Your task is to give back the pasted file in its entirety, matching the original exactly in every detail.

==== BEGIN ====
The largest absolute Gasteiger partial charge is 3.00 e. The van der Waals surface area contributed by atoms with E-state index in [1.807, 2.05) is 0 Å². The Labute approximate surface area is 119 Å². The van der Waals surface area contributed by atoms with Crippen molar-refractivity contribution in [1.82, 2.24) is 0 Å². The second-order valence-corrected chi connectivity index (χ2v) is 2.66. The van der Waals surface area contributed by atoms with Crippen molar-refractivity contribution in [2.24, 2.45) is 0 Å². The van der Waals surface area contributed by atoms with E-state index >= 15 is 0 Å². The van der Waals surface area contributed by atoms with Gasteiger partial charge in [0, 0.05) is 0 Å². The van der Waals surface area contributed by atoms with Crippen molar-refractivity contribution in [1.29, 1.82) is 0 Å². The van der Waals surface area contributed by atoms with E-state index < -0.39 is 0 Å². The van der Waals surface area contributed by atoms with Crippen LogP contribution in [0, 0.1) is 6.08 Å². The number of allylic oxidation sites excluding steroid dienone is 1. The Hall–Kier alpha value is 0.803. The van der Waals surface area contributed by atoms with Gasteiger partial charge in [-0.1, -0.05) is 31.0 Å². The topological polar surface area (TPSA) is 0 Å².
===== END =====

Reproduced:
The largest absolute Gasteiger partial charge is 3.00 e. The van der Waals surface area contributed by atoms with E-state index in [1.807, 2.05) is 0 Å². The Labute approximate surface area is 119 Å². The van der Waals surface area contributed by atoms with Crippen molar-refractivity contribution in [1.82, 2.24) is 0 Å². The second-order valence-corrected chi connectivity index (χ2v) is 2.66. The van der Waals surface area contributed by atoms with Crippen molar-refractivity contribution in [2.24, 2.45) is 0 Å². The van der Waals surface area contributed by atoms with E-state index >= 15 is 0 Å². The van der Waals surface area contributed by atoms with Gasteiger partial charge in [0, 0.05) is 0 Å². The van der Waals surface area contributed by atoms with Crippen molar-refractivity contribution in [1.29, 1.82) is 0 Å². The van der Waals surface area contributed by atoms with E-state index < -0.39 is 0 Å². The van der Waals surface area contributed by atoms with Crippen LogP contribution in [0, 0.1) is 6.08 Å². The number of allylic oxidation sites excluding steroid dienone is 1. The Hall–Kier alpha value is 0.803. The van der Waals surface area contributed by atoms with Gasteiger partial charge in [-0.1, -0.05) is 31.0 Å². The topological polar surface area (TPSA) is 0 Å².